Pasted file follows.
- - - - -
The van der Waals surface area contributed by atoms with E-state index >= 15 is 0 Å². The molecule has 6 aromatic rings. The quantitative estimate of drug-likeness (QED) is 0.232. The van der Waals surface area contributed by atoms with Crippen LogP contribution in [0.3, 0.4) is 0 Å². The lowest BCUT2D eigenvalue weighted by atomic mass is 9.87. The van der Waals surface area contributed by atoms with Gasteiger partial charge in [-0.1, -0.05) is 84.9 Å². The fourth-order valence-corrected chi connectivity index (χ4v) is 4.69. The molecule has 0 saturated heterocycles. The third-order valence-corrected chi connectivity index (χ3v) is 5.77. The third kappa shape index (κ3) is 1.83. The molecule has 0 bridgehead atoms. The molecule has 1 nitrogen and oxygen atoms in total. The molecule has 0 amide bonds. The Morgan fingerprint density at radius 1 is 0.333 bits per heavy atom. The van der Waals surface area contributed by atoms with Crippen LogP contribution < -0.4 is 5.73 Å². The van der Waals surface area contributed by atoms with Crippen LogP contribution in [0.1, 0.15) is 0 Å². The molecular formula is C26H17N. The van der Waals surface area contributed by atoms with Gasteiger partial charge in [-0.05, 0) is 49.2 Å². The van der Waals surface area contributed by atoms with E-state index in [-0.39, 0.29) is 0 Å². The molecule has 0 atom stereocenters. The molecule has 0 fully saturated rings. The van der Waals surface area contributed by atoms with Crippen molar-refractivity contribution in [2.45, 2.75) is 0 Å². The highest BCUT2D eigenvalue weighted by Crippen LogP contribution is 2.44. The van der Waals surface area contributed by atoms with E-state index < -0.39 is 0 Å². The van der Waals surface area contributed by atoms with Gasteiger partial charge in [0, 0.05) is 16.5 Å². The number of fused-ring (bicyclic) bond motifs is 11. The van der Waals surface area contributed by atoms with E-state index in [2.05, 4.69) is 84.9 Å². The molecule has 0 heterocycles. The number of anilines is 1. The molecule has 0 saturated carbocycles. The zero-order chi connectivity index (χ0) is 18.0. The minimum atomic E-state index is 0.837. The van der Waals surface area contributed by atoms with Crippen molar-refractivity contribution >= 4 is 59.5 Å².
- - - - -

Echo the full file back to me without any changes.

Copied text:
The van der Waals surface area contributed by atoms with E-state index >= 15 is 0 Å². The molecule has 6 aromatic rings. The quantitative estimate of drug-likeness (QED) is 0.232. The van der Waals surface area contributed by atoms with Crippen LogP contribution in [0.3, 0.4) is 0 Å². The lowest BCUT2D eigenvalue weighted by atomic mass is 9.87. The van der Waals surface area contributed by atoms with Gasteiger partial charge in [-0.1, -0.05) is 84.9 Å². The fourth-order valence-corrected chi connectivity index (χ4v) is 4.69. The molecule has 0 saturated heterocycles. The third-order valence-corrected chi connectivity index (χ3v) is 5.77. The third kappa shape index (κ3) is 1.83. The molecule has 0 bridgehead atoms. The molecule has 1 nitrogen and oxygen atoms in total. The molecule has 0 amide bonds. The Morgan fingerprint density at radius 1 is 0.333 bits per heavy atom. The van der Waals surface area contributed by atoms with Crippen LogP contribution < -0.4 is 5.73 Å². The van der Waals surface area contributed by atoms with Crippen LogP contribution in [0.1, 0.15) is 0 Å². The molecular formula is C26H17N. The van der Waals surface area contributed by atoms with Gasteiger partial charge in [-0.05, 0) is 49.2 Å². The van der Waals surface area contributed by atoms with E-state index in [-0.39, 0.29) is 0 Å². The molecule has 0 atom stereocenters. The molecule has 0 fully saturated rings. The van der Waals surface area contributed by atoms with Crippen molar-refractivity contribution in [2.45, 2.75) is 0 Å². The highest BCUT2D eigenvalue weighted by Crippen LogP contribution is 2.44. The van der Waals surface area contributed by atoms with E-state index < -0.39 is 0 Å². The van der Waals surface area contributed by atoms with Gasteiger partial charge in [0, 0.05) is 16.5 Å². The number of fused-ring (bicyclic) bond motifs is 11. The van der Waals surface area contributed by atoms with E-state index in [2.05, 4.69) is 84.9 Å². The molecule has 0 heterocycles. The number of anilines is 1. The molecule has 0 saturated carbocycles. The zero-order chi connectivity index (χ0) is 18.0. The minimum atomic E-state index is 0.837. The van der Waals surface area contributed by atoms with Crippen molar-refractivity contribution >= 4 is 59.5 Å².